I'll definitely put bacon in next time though.. I'll have to make sure the ingredients are available in the fridge this saturday morning :-)
I already did, I told the story earlier on in the comments.. though I neglected to say it was the ghost pepper edition of mad dog 357 :-)
having over indulged in curry and beer last night, and still suffering a bit from the cold this seemed to be a stroke of genius.. so off to the kitchen I went in search of what is to all intents and purposes "food porn"
I was fairly faithful to the recipe.. though I agree with earlier posters comments about the insipid flavourless encona so called "chili sauce", so instead I used a good dollop of Mad dog 357 (about a teaspoon full) with a couple of teaspons of nandos garlic peri peri for some extra flavour..
What can I say? it was a warming satisfying gooey mess, necessitating in a hasty shower and change of t-shirt.. and I feel much better already :-) Will definitely make it again.. though I feel the recipe could be improved with the addition of some bacon (anything tastes better with bacon!)
"How long before history gets rebranded as "past science"?"
I believe that should be "temporal science" :-)
same thing in Engineering.. "sanitation engineer", "meat distribution engineer" to name a couple..
As Ledswinger said, the quality of STEM education seems to have been declining in the UK. In Electronics Engineering, new graduates are often pretty useless when it comes to design work. But the degree at least gives them the basics, so after a couple of years of mentoring and practise they can become useful members of the team. I suspect that's part of the reason graduate wages aren't great.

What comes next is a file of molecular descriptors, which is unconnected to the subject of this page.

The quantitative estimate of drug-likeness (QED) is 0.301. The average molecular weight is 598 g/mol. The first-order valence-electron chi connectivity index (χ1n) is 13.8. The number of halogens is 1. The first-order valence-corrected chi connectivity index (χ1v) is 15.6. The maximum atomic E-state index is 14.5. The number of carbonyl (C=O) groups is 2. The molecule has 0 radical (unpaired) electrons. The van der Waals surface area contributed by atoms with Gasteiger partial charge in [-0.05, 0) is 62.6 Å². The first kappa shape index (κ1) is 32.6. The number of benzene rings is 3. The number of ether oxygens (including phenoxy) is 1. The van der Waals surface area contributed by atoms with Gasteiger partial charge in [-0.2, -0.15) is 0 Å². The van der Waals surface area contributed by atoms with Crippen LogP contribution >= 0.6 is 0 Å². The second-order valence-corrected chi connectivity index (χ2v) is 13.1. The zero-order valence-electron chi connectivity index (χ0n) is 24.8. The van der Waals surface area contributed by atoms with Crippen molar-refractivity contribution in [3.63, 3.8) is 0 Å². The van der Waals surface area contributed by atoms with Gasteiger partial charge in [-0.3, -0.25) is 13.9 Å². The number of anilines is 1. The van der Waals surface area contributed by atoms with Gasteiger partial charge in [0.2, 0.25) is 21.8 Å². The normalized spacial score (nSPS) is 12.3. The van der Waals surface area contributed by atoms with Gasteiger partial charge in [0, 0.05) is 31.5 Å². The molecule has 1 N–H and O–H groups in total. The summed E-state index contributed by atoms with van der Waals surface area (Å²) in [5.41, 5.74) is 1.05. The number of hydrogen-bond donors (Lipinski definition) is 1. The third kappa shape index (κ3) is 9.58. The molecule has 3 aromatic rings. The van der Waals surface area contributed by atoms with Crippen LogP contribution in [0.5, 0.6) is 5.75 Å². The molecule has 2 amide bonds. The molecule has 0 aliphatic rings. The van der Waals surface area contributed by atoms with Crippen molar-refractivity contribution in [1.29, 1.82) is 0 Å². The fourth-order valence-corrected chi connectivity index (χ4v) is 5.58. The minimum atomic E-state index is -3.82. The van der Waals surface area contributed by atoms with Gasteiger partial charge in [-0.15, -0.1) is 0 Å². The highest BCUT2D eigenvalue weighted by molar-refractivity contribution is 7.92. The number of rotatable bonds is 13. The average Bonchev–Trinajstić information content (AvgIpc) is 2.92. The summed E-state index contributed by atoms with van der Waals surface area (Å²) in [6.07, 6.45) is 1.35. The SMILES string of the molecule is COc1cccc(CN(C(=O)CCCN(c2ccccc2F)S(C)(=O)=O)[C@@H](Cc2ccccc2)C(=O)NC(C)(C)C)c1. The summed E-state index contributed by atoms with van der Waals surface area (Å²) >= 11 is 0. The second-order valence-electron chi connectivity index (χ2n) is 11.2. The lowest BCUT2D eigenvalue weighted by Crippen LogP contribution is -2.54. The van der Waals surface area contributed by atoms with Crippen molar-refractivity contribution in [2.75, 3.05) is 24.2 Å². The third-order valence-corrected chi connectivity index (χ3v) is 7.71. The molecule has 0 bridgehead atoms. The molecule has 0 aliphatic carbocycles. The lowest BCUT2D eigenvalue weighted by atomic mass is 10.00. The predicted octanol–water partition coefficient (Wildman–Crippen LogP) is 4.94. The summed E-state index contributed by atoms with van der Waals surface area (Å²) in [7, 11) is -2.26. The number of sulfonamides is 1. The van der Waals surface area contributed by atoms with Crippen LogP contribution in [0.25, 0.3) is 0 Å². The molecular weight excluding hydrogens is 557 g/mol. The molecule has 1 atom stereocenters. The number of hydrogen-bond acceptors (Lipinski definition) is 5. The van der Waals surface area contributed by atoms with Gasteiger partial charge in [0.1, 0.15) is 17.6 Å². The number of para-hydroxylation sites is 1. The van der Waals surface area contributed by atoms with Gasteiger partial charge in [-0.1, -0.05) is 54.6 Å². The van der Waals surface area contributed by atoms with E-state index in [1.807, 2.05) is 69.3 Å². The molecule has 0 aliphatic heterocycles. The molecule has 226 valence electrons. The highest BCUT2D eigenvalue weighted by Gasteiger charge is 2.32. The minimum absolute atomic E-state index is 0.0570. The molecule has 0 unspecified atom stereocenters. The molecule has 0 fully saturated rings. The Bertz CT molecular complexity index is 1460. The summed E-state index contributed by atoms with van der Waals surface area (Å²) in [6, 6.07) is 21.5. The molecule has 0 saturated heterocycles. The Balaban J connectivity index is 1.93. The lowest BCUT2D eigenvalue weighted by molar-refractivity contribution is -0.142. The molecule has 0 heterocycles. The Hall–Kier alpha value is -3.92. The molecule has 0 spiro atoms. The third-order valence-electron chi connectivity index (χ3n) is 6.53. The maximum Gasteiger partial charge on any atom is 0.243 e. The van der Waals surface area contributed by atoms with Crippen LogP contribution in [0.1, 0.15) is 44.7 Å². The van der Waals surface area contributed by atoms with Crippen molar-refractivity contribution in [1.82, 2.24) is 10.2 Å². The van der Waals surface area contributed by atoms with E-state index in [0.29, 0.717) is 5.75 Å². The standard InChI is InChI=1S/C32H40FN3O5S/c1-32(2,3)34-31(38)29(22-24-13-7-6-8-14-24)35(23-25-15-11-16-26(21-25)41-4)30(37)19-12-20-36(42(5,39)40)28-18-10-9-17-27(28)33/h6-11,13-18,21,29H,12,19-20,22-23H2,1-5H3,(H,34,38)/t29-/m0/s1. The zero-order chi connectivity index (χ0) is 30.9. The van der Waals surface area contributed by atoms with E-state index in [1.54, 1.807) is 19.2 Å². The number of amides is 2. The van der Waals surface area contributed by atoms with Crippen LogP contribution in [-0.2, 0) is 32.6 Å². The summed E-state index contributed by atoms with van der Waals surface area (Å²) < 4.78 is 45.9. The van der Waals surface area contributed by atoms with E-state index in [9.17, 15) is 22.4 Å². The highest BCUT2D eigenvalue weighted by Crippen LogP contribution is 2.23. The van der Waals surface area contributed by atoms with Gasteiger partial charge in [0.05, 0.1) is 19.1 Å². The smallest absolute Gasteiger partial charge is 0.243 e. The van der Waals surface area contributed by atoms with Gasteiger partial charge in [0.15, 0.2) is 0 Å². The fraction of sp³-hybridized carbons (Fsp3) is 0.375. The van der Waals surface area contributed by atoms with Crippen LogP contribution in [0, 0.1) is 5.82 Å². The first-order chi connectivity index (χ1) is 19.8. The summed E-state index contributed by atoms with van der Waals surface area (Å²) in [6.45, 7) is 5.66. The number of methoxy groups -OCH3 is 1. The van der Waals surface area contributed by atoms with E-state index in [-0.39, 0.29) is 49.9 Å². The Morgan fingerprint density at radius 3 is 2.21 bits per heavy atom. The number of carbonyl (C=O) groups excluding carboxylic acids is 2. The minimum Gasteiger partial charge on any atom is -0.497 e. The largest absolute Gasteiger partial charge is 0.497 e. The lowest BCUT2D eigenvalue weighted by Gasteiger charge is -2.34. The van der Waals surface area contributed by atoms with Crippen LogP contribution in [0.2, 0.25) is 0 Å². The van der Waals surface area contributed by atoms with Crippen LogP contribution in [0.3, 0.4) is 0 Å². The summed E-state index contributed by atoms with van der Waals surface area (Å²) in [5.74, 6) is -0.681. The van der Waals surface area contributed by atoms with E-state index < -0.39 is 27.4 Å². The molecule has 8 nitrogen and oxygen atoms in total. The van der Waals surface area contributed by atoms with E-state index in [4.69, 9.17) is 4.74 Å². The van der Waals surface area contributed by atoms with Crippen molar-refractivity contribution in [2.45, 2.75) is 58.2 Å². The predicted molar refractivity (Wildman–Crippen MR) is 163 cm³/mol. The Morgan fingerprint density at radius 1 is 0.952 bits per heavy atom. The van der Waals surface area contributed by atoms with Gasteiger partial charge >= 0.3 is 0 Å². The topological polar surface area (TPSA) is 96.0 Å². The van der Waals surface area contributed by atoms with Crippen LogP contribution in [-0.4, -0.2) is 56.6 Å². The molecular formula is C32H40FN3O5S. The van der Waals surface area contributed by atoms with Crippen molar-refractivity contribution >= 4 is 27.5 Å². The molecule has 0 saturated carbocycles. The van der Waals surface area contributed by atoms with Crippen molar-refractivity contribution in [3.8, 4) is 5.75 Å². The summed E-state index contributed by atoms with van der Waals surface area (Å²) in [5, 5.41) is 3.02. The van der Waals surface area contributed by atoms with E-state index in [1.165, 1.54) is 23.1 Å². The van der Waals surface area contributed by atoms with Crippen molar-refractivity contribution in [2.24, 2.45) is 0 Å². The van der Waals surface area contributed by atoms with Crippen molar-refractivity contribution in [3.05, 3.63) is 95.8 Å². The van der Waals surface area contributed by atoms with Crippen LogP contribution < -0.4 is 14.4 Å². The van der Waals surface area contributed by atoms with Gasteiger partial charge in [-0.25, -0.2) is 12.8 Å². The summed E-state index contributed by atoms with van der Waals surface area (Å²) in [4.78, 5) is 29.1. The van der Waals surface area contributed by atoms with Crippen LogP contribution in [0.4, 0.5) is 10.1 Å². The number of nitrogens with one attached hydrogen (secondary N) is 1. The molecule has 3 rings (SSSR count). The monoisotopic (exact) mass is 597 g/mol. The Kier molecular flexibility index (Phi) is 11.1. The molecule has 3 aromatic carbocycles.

The other part of it is that too many people can call themselves engineers these days, so yes the respect for engineers has declined. However its definitely possible to get decent wages, particularly in fields that are more difficult and in demand. RF Engineering and DSP are a couple of good examples.
I think the final part of the problem is Engineers themselves.. we're next to useless at negotiation compared to other parts of the company (e.g. sales, marketing etc), so on average our wages are lower, despite the fact engineers can make or break a company just as easily. If you believe the psychiatric studies its probably because most of us are Autistic to varying degrees! in fact if you believe an old 'el reg article, we're cold and dead inside, with no empathy for others.. sounds like most engineers that I know :-)
Tuition fees should be based on their value to the economy and to society.. i.e. if Engineers are in high demand, engineering degrees should be lower cost and/or subsidised. Those that elect to study far less useful subjects like "David Beckham Studies" should be charged more to pay for those subsidies. Agreed this might not cover all the costs, but the gains in productivity and ultimately tax revenue for having more STEM workers available would easily outweigh the additional costs.